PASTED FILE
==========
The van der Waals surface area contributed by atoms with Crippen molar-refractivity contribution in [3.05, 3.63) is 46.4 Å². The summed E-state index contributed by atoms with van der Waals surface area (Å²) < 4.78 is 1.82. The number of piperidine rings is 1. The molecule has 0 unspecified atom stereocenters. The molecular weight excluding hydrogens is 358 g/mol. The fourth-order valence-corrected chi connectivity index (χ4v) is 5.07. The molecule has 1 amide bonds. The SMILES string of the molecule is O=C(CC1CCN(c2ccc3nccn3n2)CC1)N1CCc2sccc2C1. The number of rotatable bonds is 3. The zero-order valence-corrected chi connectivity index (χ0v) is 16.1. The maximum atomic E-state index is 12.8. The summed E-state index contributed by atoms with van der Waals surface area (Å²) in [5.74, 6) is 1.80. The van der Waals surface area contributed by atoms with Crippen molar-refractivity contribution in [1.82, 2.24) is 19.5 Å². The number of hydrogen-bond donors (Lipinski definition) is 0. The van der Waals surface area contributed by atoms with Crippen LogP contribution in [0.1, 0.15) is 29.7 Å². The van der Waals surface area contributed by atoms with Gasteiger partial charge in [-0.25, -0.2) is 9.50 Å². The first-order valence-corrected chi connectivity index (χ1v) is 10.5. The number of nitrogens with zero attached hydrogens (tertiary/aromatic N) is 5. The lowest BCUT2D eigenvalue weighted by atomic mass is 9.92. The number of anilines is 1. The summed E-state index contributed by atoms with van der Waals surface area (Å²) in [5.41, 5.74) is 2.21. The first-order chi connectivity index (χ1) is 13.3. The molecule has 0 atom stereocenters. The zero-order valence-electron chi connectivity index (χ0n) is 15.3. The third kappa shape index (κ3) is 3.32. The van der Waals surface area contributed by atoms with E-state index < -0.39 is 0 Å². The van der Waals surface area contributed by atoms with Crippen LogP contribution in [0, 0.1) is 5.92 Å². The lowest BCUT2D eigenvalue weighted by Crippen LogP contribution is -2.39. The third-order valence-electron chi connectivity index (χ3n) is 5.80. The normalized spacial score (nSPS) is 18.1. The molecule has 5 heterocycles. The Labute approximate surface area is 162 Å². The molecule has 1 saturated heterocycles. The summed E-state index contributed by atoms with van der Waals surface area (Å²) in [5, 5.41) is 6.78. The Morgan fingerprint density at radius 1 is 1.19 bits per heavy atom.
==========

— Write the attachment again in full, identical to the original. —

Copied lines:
The van der Waals surface area contributed by atoms with Crippen molar-refractivity contribution in [3.05, 3.63) is 46.4 Å². The summed E-state index contributed by atoms with van der Waals surface area (Å²) < 4.78 is 1.82. The number of piperidine rings is 1. The molecule has 0 unspecified atom stereocenters. The molecular weight excluding hydrogens is 358 g/mol. The fourth-order valence-corrected chi connectivity index (χ4v) is 5.07. The molecule has 1 amide bonds. The SMILES string of the molecule is O=C(CC1CCN(c2ccc3nccn3n2)CC1)N1CCc2sccc2C1. The number of rotatable bonds is 3. The zero-order valence-corrected chi connectivity index (χ0v) is 16.1. The maximum atomic E-state index is 12.8. The summed E-state index contributed by atoms with van der Waals surface area (Å²) in [5.74, 6) is 1.80. The van der Waals surface area contributed by atoms with Crippen molar-refractivity contribution in [1.82, 2.24) is 19.5 Å². The number of hydrogen-bond donors (Lipinski definition) is 0. The van der Waals surface area contributed by atoms with Crippen LogP contribution in [0.1, 0.15) is 29.7 Å². The van der Waals surface area contributed by atoms with Gasteiger partial charge in [-0.25, -0.2) is 9.50 Å². The first-order valence-corrected chi connectivity index (χ1v) is 10.5. The number of nitrogens with zero attached hydrogens (tertiary/aromatic N) is 5. The lowest BCUT2D eigenvalue weighted by atomic mass is 9.92. The number of anilines is 1. The summed E-state index contributed by atoms with van der Waals surface area (Å²) in [5.41, 5.74) is 2.21. The first-order chi connectivity index (χ1) is 13.3. The molecule has 0 atom stereocenters. The zero-order valence-electron chi connectivity index (χ0n) is 15.3. The third kappa shape index (κ3) is 3.32. The van der Waals surface area contributed by atoms with E-state index < -0.39 is 0 Å². The van der Waals surface area contributed by atoms with Crippen LogP contribution in [0, 0.1) is 5.92 Å². The lowest BCUT2D eigenvalue weighted by Crippen LogP contribution is -2.39. The third-order valence-electron chi connectivity index (χ3n) is 5.80. The normalized spacial score (nSPS) is 18.1. The molecule has 5 heterocycles. The Labute approximate surface area is 162 Å². The molecule has 1 saturated heterocycles. The summed E-state index contributed by atoms with van der Waals surface area (Å²) in [5, 5.41) is 6.78. The Morgan fingerprint density at radius 1 is 1.19 bits per heavy atom.